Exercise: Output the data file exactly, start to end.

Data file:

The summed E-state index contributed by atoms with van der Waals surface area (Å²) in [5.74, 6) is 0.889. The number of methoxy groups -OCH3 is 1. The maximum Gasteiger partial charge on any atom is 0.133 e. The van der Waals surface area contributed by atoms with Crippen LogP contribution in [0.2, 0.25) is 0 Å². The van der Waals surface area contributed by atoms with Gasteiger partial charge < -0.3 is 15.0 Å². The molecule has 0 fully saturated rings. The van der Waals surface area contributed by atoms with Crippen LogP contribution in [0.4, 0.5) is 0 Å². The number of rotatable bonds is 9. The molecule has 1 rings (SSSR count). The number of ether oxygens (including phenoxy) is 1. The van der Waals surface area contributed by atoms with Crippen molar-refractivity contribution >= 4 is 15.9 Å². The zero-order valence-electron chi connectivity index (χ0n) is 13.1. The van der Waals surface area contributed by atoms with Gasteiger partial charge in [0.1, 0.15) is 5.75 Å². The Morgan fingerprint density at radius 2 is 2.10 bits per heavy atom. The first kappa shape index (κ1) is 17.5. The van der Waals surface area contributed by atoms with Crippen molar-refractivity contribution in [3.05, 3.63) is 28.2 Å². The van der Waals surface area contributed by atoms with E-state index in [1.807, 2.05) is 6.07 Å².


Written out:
The summed E-state index contributed by atoms with van der Waals surface area (Å²) in [5.74, 6) is 0.889. The number of methoxy groups -OCH3 is 1. The maximum Gasteiger partial charge on any atom is 0.133 e. The van der Waals surface area contributed by atoms with Crippen LogP contribution in [0.2, 0.25) is 0 Å². The van der Waals surface area contributed by atoms with Gasteiger partial charge < -0.3 is 15.0 Å². The molecule has 0 fully saturated rings. The van der Waals surface area contributed by atoms with Crippen LogP contribution in [0.4, 0.5) is 0 Å². The number of rotatable bonds is 9. The molecule has 1 rings (SSSR count). The number of ether oxygens (including phenoxy) is 1. The van der Waals surface area contributed by atoms with Crippen molar-refractivity contribution >= 4 is 15.9 Å². The zero-order valence-electron chi connectivity index (χ0n) is 13.1. The van der Waals surface area contributed by atoms with Gasteiger partial charge in [0.1, 0.15) is 5.75 Å². The Morgan fingerprint density at radius 2 is 2.10 bits per heavy atom. The first kappa shape index (κ1) is 17.5. The van der Waals surface area contributed by atoms with Crippen molar-refractivity contribution in [3.05, 3.63) is 28.2 Å². The van der Waals surface area contributed by atoms with E-state index in [1.807, 2.05) is 6.07 Å².